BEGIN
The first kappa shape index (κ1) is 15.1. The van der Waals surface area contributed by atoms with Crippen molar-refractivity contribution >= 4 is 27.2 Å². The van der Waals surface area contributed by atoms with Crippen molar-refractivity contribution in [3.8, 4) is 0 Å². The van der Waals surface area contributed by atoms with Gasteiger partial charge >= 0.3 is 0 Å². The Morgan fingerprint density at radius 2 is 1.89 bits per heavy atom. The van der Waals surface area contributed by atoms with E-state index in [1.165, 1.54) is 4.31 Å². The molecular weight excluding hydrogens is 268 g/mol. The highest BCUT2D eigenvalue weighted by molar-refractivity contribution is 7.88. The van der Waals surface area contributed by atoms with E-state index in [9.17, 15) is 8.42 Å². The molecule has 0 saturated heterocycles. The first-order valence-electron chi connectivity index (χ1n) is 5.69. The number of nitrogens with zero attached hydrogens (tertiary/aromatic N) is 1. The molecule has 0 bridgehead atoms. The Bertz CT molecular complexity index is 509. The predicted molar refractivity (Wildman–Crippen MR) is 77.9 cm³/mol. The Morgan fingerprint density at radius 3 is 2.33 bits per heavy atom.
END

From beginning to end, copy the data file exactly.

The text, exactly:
The first kappa shape index (κ1) is 15.1. The van der Waals surface area contributed by atoms with Crippen molar-refractivity contribution >= 4 is 27.2 Å². The van der Waals surface area contributed by atoms with Crippen molar-refractivity contribution in [3.8, 4) is 0 Å². The van der Waals surface area contributed by atoms with Gasteiger partial charge >= 0.3 is 0 Å². The Morgan fingerprint density at radius 2 is 1.89 bits per heavy atom. The van der Waals surface area contributed by atoms with E-state index in [1.165, 1.54) is 4.31 Å². The molecular weight excluding hydrogens is 268 g/mol. The highest BCUT2D eigenvalue weighted by molar-refractivity contribution is 7.88. The van der Waals surface area contributed by atoms with E-state index in [9.17, 15) is 8.42 Å². The molecule has 0 saturated heterocycles. The first-order valence-electron chi connectivity index (χ1n) is 5.69. The number of nitrogens with zero attached hydrogens (tertiary/aromatic N) is 1. The molecule has 0 bridgehead atoms. The Bertz CT molecular complexity index is 509. The predicted molar refractivity (Wildman–Crippen MR) is 77.9 cm³/mol. The Morgan fingerprint density at radius 3 is 2.33 bits per heavy atom.